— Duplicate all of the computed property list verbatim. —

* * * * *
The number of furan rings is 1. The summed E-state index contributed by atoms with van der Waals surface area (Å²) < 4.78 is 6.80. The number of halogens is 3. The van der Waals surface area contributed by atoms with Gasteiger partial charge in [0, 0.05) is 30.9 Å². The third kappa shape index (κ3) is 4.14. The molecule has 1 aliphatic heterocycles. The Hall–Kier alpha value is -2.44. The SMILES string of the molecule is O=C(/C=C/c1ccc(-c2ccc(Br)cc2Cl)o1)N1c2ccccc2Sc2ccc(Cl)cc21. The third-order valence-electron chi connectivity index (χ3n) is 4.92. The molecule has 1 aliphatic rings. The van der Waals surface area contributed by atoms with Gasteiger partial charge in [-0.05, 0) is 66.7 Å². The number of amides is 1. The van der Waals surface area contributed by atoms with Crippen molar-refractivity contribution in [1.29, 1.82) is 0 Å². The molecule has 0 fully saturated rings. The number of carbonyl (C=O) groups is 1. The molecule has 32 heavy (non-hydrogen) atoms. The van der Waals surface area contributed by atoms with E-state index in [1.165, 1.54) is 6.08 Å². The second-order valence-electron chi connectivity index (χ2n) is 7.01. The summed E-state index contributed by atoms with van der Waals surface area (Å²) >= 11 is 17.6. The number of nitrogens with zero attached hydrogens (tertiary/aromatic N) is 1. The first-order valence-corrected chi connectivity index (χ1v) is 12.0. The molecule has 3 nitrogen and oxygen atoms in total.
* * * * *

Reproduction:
The number of furan rings is 1. The summed E-state index contributed by atoms with van der Waals surface area (Å²) < 4.78 is 6.80. The number of halogens is 3. The van der Waals surface area contributed by atoms with Gasteiger partial charge in [0, 0.05) is 30.9 Å². The third kappa shape index (κ3) is 4.14. The molecule has 1 aliphatic heterocycles. The Hall–Kier alpha value is -2.44. The SMILES string of the molecule is O=C(/C=C/c1ccc(-c2ccc(Br)cc2Cl)o1)N1c2ccccc2Sc2ccc(Cl)cc21. The third-order valence-electron chi connectivity index (χ3n) is 4.92. The molecule has 1 aliphatic rings. The van der Waals surface area contributed by atoms with Gasteiger partial charge in [-0.05, 0) is 66.7 Å². The number of amides is 1. The van der Waals surface area contributed by atoms with Crippen molar-refractivity contribution in [1.29, 1.82) is 0 Å². The molecule has 0 fully saturated rings. The number of carbonyl (C=O) groups is 1. The molecule has 32 heavy (non-hydrogen) atoms. The van der Waals surface area contributed by atoms with E-state index in [1.165, 1.54) is 6.08 Å². The second-order valence-electron chi connectivity index (χ2n) is 7.01. The summed E-state index contributed by atoms with van der Waals surface area (Å²) >= 11 is 17.6. The number of nitrogens with zero attached hydrogens (tertiary/aromatic N) is 1. The first-order valence-corrected chi connectivity index (χ1v) is 12.0. The molecule has 3 nitrogen and oxygen atoms in total.